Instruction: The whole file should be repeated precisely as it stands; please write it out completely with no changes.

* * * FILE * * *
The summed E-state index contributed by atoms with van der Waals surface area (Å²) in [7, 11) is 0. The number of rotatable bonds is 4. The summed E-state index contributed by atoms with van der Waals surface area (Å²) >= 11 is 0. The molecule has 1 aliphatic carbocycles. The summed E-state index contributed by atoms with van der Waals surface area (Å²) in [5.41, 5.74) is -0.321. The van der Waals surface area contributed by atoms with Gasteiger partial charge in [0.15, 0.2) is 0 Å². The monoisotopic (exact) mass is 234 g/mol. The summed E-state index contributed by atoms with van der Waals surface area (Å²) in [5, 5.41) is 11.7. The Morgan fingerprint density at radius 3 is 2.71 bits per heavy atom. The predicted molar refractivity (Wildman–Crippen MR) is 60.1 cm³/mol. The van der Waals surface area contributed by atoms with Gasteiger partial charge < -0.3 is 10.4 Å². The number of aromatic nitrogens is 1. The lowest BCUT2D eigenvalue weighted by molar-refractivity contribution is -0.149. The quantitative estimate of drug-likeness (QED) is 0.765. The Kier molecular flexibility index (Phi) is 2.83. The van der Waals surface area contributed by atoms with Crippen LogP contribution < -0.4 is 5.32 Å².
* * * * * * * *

The summed E-state index contributed by atoms with van der Waals surface area (Å²) in [7, 11) is 0. The number of rotatable bonds is 4. The summed E-state index contributed by atoms with van der Waals surface area (Å²) >= 11 is 0. The molecule has 1 aliphatic carbocycles. The summed E-state index contributed by atoms with van der Waals surface area (Å²) in [5.41, 5.74) is -0.321. The van der Waals surface area contributed by atoms with Gasteiger partial charge in [0.15, 0.2) is 0 Å². The monoisotopic (exact) mass is 234 g/mol. The summed E-state index contributed by atoms with van der Waals surface area (Å²) in [5, 5.41) is 11.7. The Morgan fingerprint density at radius 3 is 2.71 bits per heavy atom. The predicted molar refractivity (Wildman–Crippen MR) is 60.1 cm³/mol. The van der Waals surface area contributed by atoms with Gasteiger partial charge < -0.3 is 10.4 Å². The number of aromatic nitrogens is 1. The lowest BCUT2D eigenvalue weighted by molar-refractivity contribution is -0.149. The quantitative estimate of drug-likeness (QED) is 0.765. The Kier molecular flexibility index (Phi) is 2.83. The van der Waals surface area contributed by atoms with Crippen LogP contribution < -0.4 is 5.32 Å².